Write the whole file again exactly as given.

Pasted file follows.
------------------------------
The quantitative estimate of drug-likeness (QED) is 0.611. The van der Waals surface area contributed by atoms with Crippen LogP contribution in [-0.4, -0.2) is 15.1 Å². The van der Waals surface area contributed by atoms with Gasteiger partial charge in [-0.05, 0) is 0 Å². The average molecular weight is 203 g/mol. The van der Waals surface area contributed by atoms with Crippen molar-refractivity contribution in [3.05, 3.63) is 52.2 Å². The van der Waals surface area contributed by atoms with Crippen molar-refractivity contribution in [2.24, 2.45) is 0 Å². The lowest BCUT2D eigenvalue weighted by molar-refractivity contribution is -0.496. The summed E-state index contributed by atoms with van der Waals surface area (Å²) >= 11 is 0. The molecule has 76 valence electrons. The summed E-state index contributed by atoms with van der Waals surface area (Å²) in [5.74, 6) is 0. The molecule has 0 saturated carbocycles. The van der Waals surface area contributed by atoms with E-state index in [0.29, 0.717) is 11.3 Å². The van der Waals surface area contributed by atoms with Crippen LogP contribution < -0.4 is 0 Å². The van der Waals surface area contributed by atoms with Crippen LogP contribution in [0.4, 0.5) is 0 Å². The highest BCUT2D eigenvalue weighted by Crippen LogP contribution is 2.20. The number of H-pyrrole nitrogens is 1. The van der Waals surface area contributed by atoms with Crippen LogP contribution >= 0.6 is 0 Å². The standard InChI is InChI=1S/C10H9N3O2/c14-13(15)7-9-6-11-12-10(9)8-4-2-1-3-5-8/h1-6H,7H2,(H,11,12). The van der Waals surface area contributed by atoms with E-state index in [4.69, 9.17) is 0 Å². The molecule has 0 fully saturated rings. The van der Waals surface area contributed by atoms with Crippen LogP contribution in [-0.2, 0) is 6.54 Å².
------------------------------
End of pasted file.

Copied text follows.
The quantitative estimate of drug-likeness (QED) is 0.611. The van der Waals surface area contributed by atoms with Crippen LogP contribution in [-0.4, -0.2) is 15.1 Å². The van der Waals surface area contributed by atoms with Gasteiger partial charge in [-0.05, 0) is 0 Å². The average molecular weight is 203 g/mol. The van der Waals surface area contributed by atoms with Crippen molar-refractivity contribution in [3.05, 3.63) is 52.2 Å². The van der Waals surface area contributed by atoms with Crippen molar-refractivity contribution in [2.24, 2.45) is 0 Å². The lowest BCUT2D eigenvalue weighted by molar-refractivity contribution is -0.496. The summed E-state index contributed by atoms with van der Waals surface area (Å²) >= 11 is 0. The molecule has 76 valence electrons. The summed E-state index contributed by atoms with van der Waals surface area (Å²) in [5.74, 6) is 0. The molecule has 0 saturated carbocycles. The van der Waals surface area contributed by atoms with E-state index in [0.29, 0.717) is 11.3 Å². The van der Waals surface area contributed by atoms with Crippen LogP contribution < -0.4 is 0 Å². The van der Waals surface area contributed by atoms with Crippen LogP contribution in [0.4, 0.5) is 0 Å². The highest BCUT2D eigenvalue weighted by Crippen LogP contribution is 2.20. The number of H-pyrrole nitrogens is 1. The van der Waals surface area contributed by atoms with Crippen LogP contribution >= 0.6 is 0 Å². The standard InChI is InChI=1S/C10H9N3O2/c14-13(15)7-9-6-11-12-10(9)8-4-2-1-3-5-8/h1-6H,7H2,(H,11,12). The van der Waals surface area contributed by atoms with E-state index in [4.69, 9.17) is 0 Å². The molecule has 0 fully saturated rings. The van der Waals surface area contributed by atoms with Crippen LogP contribution in [-0.2, 0) is 6.54 Å².